Kobe Journal of Medical Sciences, 2000


Hiroyuki KURODA*, Kenzo INOUE**, and Mutsuo AMATSU*** 

*Department of Otolaryngology, Kobe National Hospital, 3-1-1, Nishiochiai, Suma-Ku, Kobe, Hyogo 654-0155, Japan 
**Department of Otolaryngology. Head and Neck Surgery, Hyogo Medical Center For Adults, 13-70, Kitaoji-Cho, Akashi, Hyogo 673-0021, Japan 
***Department of Otolaryngology, Kobe University School of Medicine 

Kobe J. Med. Sci. 46, 205-215, October 2000 

AB: This study examined postoperative speech function in ten patients who underwent mesopharyngeal resection and reconstruction using radial forearm flap. Patient age ranged from 49 to 71 years (mean 60 years) with 9 males and I female. Speech function was assessed by articulatory and velopharyngeal function. Articulatory function was judged by intelligibility of monosyllables and sentences. The percentage of 100Japanese monosyllables perceived as correct in each case were scored, Intelligibility of sentences was evaluated using the Hirose standard. Velopharyngeal function was fiberoptically examined both in soft-blowing and at rest, and visual information about velopharyngeal closure was obtained. Correlation between the extent of resection and the speech function was then analysed. In order to maintain over 50% speech intelligibility and an excellent state in the Hirose standard, the extent of resection in the soft palate is particularly important. This result has to be explained in correlation with the resected range of the levator muscle, which is important for velopharyngeal closure. Surgically treated mesopharyngeal cancer patients face several functional problems. In order to counsel patients more meaningfully before surgical intervention, information about the postoperative speech function should be made available.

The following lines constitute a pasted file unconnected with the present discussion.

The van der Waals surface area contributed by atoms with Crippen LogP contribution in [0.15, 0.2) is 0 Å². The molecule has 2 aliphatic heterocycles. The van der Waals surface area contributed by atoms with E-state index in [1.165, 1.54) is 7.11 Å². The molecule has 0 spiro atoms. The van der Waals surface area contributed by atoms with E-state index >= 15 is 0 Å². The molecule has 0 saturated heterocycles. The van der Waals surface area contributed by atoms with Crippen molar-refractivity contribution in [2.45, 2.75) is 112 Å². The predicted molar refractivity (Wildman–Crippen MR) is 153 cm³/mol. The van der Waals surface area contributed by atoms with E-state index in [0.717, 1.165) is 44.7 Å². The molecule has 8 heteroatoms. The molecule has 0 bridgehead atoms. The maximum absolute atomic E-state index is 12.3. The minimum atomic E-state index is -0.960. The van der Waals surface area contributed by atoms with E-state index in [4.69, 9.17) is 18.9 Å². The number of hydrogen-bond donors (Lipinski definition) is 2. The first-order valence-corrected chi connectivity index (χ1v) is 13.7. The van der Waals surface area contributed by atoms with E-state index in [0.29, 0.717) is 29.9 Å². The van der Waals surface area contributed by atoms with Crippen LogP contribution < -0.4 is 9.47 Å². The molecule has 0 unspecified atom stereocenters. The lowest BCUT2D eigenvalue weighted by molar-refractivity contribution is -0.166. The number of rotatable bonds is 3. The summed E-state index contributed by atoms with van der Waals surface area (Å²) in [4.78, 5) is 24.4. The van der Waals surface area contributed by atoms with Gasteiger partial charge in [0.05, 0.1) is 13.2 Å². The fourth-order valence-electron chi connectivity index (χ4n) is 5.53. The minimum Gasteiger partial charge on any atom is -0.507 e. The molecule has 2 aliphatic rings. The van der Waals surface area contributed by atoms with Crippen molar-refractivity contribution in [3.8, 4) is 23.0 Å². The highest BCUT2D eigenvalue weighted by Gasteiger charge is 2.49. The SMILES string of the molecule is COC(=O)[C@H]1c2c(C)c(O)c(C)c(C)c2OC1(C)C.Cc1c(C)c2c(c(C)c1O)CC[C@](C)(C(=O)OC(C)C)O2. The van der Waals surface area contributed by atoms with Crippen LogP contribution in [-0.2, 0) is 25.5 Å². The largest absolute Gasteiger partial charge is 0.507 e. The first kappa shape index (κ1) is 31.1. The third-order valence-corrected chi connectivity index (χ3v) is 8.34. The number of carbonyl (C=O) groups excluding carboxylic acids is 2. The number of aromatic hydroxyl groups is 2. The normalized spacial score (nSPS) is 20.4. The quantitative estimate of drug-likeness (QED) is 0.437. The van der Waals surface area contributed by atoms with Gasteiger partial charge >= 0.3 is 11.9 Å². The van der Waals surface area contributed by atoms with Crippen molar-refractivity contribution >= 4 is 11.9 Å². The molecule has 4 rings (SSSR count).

The goal of reconstruction is to achieve acceptable speech in order to maintain the patients' quality of life. The results in this study reveal that resection which doesn't extend to the opposite side of the soft palate, can achieve the goal by utilization of the forearm flap, because its pliable nature brings out the residual function of the levator.

Published Bimonthly by Kobe University School of Medicine, Kobe, Japan